Susan Madison – The Color of Hope

23. Reader’s Digest Select Editions, Volume 5: The Color of Hope by Susan Madison (2000)
The Reader’s Digest Select Editions Series Volume 5: 2000 – (Ghost Moon/The Empty Chair/Hawke’s Cove/The Color of Hope)
Length: 133 pages
Genre: Contemporary Fiction
Started: 12 April 2015
Finished: 13 April 2015
Where did it come from? From a Library Book Sale
How long has it been on my TBR pile? Since 10 May 2001
Why do I have it? I like contemporary fiction and Susan Madison is a new author for me. I also love to read Reader’s Digest Select Editions from time to time.

It’s the sea, they said in high, bright voices. Come on, honey, the sea. Pebbles shifted under her toes. Slippery. Cold. The ground gave way. She stumbled and fell. Mommy! Daddy! She heard them, miles above her, laughing. She tried to stand, but an unexpected wave slammed into her, glassy and green, determined.

For the Connelly family, life was beyond perfect. Ruth was a successful corporate lawyer for a prestigious Boston law firm, her husband Paul was a well-respected professor working at two colleges, who wrote in his spare time. They had two lovely children: Sixteen-year-old Josephine, known as Josie, and fourteen-year-old William. And every summer was spent at the family’s summerhouse, the place where generations of Ruth’s family had reveled in the beauty of the Maine coast.

It was certainly a place to make enough memories to last a lifetime. Yet, almost without her realizing it, everything is slowly disintegrating. This summer, there is apparently no escape from the tension that has surfaced between herself and her troubled daughter, Josie. That tension has begun to spread into her and Paul’s relationship as well, adding strain to a once rock-solid marriage.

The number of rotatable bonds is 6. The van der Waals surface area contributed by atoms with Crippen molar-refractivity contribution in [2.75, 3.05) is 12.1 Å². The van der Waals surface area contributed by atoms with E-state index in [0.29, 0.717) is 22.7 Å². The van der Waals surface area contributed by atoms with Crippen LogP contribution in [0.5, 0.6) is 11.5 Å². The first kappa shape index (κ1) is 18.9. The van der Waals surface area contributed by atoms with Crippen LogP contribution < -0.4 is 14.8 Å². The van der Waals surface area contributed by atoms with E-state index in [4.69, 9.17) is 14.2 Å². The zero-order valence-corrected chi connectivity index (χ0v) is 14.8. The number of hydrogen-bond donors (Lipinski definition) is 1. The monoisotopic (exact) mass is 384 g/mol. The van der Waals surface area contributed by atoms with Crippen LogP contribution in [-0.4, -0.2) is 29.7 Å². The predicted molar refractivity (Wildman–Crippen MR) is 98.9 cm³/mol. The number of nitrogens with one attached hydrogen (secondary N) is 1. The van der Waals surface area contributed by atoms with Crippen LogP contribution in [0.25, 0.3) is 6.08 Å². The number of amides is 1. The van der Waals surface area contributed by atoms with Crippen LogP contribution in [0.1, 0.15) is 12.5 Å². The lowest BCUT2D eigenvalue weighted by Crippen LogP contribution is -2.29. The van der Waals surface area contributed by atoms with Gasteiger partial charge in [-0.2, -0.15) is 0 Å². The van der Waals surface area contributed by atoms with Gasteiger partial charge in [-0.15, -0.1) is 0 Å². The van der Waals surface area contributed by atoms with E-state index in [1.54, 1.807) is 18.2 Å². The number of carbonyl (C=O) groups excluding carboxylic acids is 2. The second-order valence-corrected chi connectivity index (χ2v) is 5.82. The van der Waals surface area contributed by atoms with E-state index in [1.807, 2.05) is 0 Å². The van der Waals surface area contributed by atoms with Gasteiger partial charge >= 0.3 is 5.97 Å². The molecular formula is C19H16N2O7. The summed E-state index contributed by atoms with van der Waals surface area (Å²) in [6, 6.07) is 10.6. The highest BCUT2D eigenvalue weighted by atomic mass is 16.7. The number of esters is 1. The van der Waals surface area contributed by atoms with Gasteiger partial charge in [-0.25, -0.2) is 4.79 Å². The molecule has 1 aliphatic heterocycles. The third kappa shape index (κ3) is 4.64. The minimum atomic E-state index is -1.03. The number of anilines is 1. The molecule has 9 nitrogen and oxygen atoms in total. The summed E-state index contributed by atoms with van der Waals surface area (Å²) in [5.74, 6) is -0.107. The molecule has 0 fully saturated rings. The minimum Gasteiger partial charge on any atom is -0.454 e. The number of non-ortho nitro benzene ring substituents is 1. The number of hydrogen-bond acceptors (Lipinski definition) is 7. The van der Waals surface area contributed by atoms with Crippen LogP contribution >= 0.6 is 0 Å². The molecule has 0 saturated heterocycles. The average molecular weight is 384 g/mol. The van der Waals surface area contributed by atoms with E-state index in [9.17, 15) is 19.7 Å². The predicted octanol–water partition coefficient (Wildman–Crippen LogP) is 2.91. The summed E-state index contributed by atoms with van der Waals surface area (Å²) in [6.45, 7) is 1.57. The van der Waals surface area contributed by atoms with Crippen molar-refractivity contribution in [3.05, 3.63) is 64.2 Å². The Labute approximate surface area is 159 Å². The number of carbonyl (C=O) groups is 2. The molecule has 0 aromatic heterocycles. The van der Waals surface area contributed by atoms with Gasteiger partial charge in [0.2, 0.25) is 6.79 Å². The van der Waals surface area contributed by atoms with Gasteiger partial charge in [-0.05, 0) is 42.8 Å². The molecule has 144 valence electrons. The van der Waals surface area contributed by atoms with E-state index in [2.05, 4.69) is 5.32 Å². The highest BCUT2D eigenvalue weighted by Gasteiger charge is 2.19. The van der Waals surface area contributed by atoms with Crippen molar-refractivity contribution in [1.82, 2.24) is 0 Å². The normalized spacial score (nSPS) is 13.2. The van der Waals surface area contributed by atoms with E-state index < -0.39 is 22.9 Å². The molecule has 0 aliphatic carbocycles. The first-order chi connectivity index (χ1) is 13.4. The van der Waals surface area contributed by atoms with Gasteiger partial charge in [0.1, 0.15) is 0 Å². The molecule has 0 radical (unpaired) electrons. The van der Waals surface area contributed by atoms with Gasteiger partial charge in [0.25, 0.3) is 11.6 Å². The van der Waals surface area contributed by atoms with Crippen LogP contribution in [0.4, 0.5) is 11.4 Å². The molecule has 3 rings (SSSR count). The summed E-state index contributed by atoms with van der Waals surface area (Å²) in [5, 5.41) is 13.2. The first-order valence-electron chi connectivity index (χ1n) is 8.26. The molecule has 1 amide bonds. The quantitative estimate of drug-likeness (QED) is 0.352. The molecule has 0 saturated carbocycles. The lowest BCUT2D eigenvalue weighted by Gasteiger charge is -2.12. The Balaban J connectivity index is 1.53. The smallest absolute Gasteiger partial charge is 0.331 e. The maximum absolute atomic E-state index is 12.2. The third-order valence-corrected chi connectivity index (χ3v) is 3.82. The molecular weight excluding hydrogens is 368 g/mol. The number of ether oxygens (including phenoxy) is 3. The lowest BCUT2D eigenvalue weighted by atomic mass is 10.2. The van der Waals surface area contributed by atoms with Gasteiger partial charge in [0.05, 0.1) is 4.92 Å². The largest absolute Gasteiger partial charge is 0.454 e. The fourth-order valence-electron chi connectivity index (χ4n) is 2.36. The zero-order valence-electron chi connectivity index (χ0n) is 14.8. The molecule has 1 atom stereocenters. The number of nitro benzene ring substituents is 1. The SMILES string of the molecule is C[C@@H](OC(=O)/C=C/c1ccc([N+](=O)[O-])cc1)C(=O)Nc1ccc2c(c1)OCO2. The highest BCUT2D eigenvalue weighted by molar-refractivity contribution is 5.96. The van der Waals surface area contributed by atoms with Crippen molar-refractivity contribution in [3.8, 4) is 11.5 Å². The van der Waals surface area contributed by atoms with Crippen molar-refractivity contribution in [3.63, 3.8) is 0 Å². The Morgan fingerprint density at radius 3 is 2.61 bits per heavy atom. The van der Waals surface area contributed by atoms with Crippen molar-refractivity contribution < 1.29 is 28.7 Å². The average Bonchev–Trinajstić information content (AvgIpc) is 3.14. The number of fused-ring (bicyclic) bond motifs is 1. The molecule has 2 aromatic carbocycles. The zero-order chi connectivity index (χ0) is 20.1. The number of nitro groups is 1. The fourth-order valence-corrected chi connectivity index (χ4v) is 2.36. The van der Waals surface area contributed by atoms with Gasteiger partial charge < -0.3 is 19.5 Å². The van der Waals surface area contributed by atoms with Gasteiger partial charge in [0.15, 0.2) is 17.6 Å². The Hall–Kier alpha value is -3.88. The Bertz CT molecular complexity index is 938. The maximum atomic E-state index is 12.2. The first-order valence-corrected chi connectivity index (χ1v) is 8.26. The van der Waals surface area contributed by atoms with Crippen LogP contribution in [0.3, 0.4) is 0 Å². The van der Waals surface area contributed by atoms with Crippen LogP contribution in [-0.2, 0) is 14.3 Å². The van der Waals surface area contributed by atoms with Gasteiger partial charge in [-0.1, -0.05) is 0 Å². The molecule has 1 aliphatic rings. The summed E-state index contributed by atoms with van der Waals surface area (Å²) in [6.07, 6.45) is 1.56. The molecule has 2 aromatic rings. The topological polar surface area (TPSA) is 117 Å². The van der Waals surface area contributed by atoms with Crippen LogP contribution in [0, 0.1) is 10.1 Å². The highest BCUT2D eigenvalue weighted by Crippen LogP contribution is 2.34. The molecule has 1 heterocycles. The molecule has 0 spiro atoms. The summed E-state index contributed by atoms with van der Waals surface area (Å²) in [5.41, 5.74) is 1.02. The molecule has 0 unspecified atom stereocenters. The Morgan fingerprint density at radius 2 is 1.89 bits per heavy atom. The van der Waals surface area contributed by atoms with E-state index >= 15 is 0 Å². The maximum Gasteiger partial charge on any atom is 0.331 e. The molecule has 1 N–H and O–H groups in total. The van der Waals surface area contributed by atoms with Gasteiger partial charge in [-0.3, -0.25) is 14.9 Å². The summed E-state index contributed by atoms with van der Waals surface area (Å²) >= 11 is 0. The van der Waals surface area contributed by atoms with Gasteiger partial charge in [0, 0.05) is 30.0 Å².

When a long-promised sailing trip to celebrate Will’s birthday turns tragic, his idyllic birthday treat suddenly turns into a family nightmare. Trapped by such a tragedy, mired in her own personal destructive spiral of guilt and denial, Ruth knows only the darkness of her own loss and grief. It is only when she finally finds the courage to return to Maine and confront her conflicting emotions, that Ruth begins to understand that sometimes the greatest and deepest pain is inflicted on those we love the most.

Susan Madison is a new author to me and this is actually the first book of hers that I’ve ever read. I certainly enjoyed this book very much – it was interesting and fast-paced, and I would love to be able to read more of Ms. Madison’s work in the future. However, I found the plot to be just the slightest bit far-fetched and somewhat implausible. However, I would still give this book an A!

A! – (90-95%)

Till we Meet Again, Glow Brightly as Moonlight

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